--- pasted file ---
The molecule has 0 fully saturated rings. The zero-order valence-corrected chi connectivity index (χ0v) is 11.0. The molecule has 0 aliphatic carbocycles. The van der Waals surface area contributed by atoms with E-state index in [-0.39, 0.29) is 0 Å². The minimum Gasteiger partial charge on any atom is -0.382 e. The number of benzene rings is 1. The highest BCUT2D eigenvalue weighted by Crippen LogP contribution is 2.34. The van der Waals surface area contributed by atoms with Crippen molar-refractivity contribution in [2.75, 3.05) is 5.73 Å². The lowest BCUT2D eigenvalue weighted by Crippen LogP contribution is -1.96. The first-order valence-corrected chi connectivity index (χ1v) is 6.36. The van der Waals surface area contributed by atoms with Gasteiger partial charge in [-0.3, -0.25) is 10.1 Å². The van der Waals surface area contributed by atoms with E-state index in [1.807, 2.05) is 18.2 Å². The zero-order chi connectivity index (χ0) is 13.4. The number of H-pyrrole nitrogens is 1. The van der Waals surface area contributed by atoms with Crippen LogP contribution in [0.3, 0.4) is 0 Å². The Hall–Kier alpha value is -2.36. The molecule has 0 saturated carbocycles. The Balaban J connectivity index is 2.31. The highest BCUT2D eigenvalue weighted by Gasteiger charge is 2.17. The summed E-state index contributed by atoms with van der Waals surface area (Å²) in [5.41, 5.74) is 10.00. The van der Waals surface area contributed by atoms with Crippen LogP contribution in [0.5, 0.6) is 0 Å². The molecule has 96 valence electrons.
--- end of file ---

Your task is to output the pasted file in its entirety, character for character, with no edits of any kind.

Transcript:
The molecule has 0 fully saturated rings. The zero-order valence-corrected chi connectivity index (χ0v) is 11.0. The molecule has 0 aliphatic carbocycles. The van der Waals surface area contributed by atoms with E-state index in [-0.39, 0.29) is 0 Å². The minimum Gasteiger partial charge on any atom is -0.382 e. The number of benzene rings is 1. The highest BCUT2D eigenvalue weighted by Crippen LogP contribution is 2.34. The van der Waals surface area contributed by atoms with Crippen molar-refractivity contribution in [2.75, 3.05) is 5.73 Å². The lowest BCUT2D eigenvalue weighted by Crippen LogP contribution is -1.96. The first-order valence-corrected chi connectivity index (χ1v) is 6.36. The van der Waals surface area contributed by atoms with Gasteiger partial charge in [-0.3, -0.25) is 10.1 Å². The van der Waals surface area contributed by atoms with E-state index in [1.807, 2.05) is 18.2 Å². The zero-order chi connectivity index (χ0) is 13.4. The number of H-pyrrole nitrogens is 1. The van der Waals surface area contributed by atoms with Crippen LogP contribution in [0.3, 0.4) is 0 Å². The Hall–Kier alpha value is -2.36. The molecule has 0 saturated carbocycles. The Balaban J connectivity index is 2.31. The highest BCUT2D eigenvalue weighted by Gasteiger charge is 2.17. The summed E-state index contributed by atoms with van der Waals surface area (Å²) in [5.41, 5.74) is 10.00. The van der Waals surface area contributed by atoms with Crippen LogP contribution in [0.5, 0.6) is 0 Å². The molecule has 96 valence electrons.